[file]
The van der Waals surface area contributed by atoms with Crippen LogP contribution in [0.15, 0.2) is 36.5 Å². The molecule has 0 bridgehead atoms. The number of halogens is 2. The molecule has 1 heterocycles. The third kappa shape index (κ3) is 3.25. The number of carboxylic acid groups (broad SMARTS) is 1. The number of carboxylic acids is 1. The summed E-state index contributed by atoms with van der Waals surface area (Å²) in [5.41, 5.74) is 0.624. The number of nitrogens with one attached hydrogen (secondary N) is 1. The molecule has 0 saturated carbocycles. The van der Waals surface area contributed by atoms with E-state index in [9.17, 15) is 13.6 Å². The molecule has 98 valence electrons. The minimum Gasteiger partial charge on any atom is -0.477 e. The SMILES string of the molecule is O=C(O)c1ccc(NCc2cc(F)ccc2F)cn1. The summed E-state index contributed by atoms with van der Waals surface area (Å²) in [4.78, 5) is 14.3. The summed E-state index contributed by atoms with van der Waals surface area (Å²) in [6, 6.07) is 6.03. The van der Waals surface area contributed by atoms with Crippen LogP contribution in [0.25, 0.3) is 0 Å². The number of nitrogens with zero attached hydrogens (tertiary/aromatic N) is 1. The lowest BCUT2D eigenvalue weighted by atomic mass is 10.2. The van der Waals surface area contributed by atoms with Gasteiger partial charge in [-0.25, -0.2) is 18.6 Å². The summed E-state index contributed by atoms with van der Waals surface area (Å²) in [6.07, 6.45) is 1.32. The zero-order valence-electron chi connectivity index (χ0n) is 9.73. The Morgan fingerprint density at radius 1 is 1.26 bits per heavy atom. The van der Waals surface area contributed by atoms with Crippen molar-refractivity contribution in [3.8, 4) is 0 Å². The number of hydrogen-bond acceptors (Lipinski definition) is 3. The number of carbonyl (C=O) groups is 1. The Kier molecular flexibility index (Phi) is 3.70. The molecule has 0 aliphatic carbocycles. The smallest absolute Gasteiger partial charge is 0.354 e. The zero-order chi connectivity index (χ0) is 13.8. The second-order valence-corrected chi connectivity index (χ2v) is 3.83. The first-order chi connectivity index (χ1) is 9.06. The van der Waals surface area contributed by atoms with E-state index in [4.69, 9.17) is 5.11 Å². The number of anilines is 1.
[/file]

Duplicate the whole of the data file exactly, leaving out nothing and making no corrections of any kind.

The van der Waals surface area contributed by atoms with Crippen LogP contribution in [0.15, 0.2) is 36.5 Å². The molecule has 0 bridgehead atoms. The number of halogens is 2. The molecule has 1 heterocycles. The third kappa shape index (κ3) is 3.25. The number of carboxylic acid groups (broad SMARTS) is 1. The number of carboxylic acids is 1. The summed E-state index contributed by atoms with van der Waals surface area (Å²) in [5.41, 5.74) is 0.624. The number of nitrogens with one attached hydrogen (secondary N) is 1. The molecule has 0 saturated carbocycles. The van der Waals surface area contributed by atoms with E-state index in [9.17, 15) is 13.6 Å². The molecule has 98 valence electrons. The minimum Gasteiger partial charge on any atom is -0.477 e. The SMILES string of the molecule is O=C(O)c1ccc(NCc2cc(F)ccc2F)cn1. The summed E-state index contributed by atoms with van der Waals surface area (Å²) in [4.78, 5) is 14.3. The summed E-state index contributed by atoms with van der Waals surface area (Å²) in [6, 6.07) is 6.03. The van der Waals surface area contributed by atoms with Crippen LogP contribution in [0.25, 0.3) is 0 Å². The number of nitrogens with zero attached hydrogens (tertiary/aromatic N) is 1. The lowest BCUT2D eigenvalue weighted by atomic mass is 10.2. The van der Waals surface area contributed by atoms with Gasteiger partial charge in [-0.25, -0.2) is 18.6 Å². The summed E-state index contributed by atoms with van der Waals surface area (Å²) in [6.07, 6.45) is 1.32. The zero-order valence-electron chi connectivity index (χ0n) is 9.73. The Morgan fingerprint density at radius 1 is 1.26 bits per heavy atom. The van der Waals surface area contributed by atoms with Crippen molar-refractivity contribution in [3.8, 4) is 0 Å². The number of hydrogen-bond acceptors (Lipinski definition) is 3. The number of carbonyl (C=O) groups is 1. The Kier molecular flexibility index (Phi) is 3.70. The molecule has 0 aliphatic carbocycles. The smallest absolute Gasteiger partial charge is 0.354 e. The zero-order chi connectivity index (χ0) is 13.8. The second-order valence-corrected chi connectivity index (χ2v) is 3.83. The first-order chi connectivity index (χ1) is 9.06. The van der Waals surface area contributed by atoms with E-state index in [4.69, 9.17) is 5.11 Å². The number of anilines is 1.